Nor is the court persuaded that the evidence necessitates finding multiple enterprises. Although the majority of the schemes alleged in the Indictment originated during Ryan's tenure as Secretary of State, the performance of several of those schemes spanned Ryan's terms as both Secretary of State and Governor. See, e.g., Count II, ¶¶ 89--97 (allegations concerning benefits received by Ryan from Harry Klein from 1993 through 2002); Count II, ¶¶ 98--115 (allegations concerning benefits received by Ryan from Ron Swanson from the mid-1990s through 2002). Moreover, money continued to flow from leases and contracts that Ryan steered to Warner during his years as Secretary of State even after Ryan took office as Governor. See Count II, ¶ 23 (stickers contract); ¶ 82 (Bellwood lease); ¶ 88 (Joliet lease). Likewise, the false statement Counts (Counts Eleven through Thirteen) pertain to false statements then-Governor Ryan made to federal investigators about conduct that occurred during his tenure as Secretary of State. Consequently, the substance of the allegations in the Indictment and the evidence presented at trial do not lend themselves to being parsed in the manner advanced by Defendant Ryan. The court reaffirms its previous conclusion that the State of Illinois may, as a matter of law, serve as a RICO enterprise, and concludes that the evidence presented at trial was sufficient to support the jury's finding that the government proved a single enterprise.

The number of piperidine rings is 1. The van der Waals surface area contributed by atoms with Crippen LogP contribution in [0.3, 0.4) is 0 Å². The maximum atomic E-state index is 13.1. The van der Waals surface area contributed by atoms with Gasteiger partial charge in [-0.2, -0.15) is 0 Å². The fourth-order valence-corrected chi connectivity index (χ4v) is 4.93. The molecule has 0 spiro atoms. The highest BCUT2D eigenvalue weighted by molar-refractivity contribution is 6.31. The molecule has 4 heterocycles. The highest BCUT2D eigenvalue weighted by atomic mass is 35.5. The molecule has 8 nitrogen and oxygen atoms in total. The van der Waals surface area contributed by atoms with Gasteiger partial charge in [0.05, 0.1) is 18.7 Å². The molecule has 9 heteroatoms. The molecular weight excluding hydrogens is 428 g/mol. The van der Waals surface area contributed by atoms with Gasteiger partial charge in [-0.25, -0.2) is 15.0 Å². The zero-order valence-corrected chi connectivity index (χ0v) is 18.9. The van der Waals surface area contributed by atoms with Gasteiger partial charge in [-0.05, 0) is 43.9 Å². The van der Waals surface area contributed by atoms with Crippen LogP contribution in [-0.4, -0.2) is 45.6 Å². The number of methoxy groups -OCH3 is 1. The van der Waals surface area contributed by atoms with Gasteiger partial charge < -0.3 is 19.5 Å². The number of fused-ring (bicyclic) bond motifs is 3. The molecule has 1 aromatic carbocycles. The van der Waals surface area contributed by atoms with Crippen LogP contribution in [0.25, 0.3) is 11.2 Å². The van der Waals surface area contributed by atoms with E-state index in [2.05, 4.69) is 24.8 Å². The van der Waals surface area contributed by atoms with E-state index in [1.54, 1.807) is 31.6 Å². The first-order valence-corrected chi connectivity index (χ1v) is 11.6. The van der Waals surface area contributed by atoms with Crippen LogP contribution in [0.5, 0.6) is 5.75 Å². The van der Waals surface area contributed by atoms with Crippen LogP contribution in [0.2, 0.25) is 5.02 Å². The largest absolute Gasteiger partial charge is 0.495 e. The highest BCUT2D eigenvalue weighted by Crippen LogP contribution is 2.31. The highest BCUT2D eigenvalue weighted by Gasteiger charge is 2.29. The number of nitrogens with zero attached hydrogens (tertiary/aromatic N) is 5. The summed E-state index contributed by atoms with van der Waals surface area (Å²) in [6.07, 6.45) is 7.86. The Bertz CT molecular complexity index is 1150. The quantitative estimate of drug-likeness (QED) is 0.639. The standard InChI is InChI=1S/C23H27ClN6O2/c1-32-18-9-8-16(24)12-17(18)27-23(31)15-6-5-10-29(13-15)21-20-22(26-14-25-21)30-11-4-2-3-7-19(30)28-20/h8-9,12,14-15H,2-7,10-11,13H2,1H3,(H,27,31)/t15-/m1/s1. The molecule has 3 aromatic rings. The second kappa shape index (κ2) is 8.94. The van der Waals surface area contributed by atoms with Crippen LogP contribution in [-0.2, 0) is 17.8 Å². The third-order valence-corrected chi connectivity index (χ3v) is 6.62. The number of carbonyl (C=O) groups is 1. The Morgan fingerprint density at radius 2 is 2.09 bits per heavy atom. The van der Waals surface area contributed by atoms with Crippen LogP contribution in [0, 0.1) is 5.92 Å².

II. Mail Fraud Counts